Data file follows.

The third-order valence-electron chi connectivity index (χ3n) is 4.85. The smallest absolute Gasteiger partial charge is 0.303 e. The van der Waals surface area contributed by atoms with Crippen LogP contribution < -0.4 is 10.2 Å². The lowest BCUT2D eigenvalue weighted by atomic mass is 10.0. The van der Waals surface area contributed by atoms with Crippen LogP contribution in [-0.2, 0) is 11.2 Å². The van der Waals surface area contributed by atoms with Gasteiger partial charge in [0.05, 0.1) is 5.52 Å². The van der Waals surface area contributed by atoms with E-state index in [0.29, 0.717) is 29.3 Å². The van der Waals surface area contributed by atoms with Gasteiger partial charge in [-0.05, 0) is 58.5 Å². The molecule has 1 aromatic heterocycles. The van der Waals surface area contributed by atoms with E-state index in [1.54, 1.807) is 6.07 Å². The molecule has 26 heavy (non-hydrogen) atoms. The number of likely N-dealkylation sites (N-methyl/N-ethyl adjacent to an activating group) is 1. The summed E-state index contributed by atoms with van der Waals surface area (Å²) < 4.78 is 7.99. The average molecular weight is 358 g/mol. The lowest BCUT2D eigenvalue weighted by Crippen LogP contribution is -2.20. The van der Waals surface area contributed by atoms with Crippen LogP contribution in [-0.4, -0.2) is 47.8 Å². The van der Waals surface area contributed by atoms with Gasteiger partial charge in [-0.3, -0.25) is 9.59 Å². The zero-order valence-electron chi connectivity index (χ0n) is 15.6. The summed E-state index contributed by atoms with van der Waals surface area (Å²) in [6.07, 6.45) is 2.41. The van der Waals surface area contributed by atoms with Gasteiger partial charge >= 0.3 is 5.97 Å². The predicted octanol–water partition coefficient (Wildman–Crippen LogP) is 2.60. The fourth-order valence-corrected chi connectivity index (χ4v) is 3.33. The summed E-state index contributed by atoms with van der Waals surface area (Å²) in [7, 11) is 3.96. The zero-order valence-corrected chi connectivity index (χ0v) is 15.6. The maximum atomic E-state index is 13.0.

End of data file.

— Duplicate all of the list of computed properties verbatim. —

The third-order valence-electron chi connectivity index (χ3n) is 4.85. The smallest absolute Gasteiger partial charge is 0.303 e. The van der Waals surface area contributed by atoms with Crippen LogP contribution < -0.4 is 10.2 Å². The lowest BCUT2D eigenvalue weighted by atomic mass is 10.0. The van der Waals surface area contributed by atoms with Crippen LogP contribution in [-0.2, 0) is 11.2 Å². The van der Waals surface area contributed by atoms with Gasteiger partial charge in [0.05, 0.1) is 5.52 Å². The van der Waals surface area contributed by atoms with E-state index in [0.29, 0.717) is 29.3 Å². The van der Waals surface area contributed by atoms with Gasteiger partial charge in [-0.05, 0) is 58.5 Å². The molecule has 1 aromatic heterocycles. The van der Waals surface area contributed by atoms with E-state index in [1.54, 1.807) is 6.07 Å². The molecule has 26 heavy (non-hydrogen) atoms. The number of likely N-dealkylation sites (N-methyl/N-ethyl adjacent to an activating group) is 1. The summed E-state index contributed by atoms with van der Waals surface area (Å²) < 4.78 is 7.99. The average molecular weight is 358 g/mol. The lowest BCUT2D eigenvalue weighted by Crippen LogP contribution is -2.20. The van der Waals surface area contributed by atoms with Crippen LogP contribution in [-0.4, -0.2) is 47.8 Å². The van der Waals surface area contributed by atoms with Gasteiger partial charge in [-0.3, -0.25) is 9.59 Å². The zero-order valence-electron chi connectivity index (χ0n) is 15.6. The summed E-state index contributed by atoms with van der Waals surface area (Å²) in [6.07, 6.45) is 2.41. The van der Waals surface area contributed by atoms with Gasteiger partial charge >= 0.3 is 5.97 Å². The predicted octanol–water partition coefficient (Wildman–Crippen LogP) is 2.60. The fourth-order valence-corrected chi connectivity index (χ4v) is 3.33. The summed E-state index contributed by atoms with van der Waals surface area (Å²) in [7, 11) is 3.96. The zero-order valence-corrected chi connectivity index (χ0v) is 15.6. The maximum atomic E-state index is 13.0.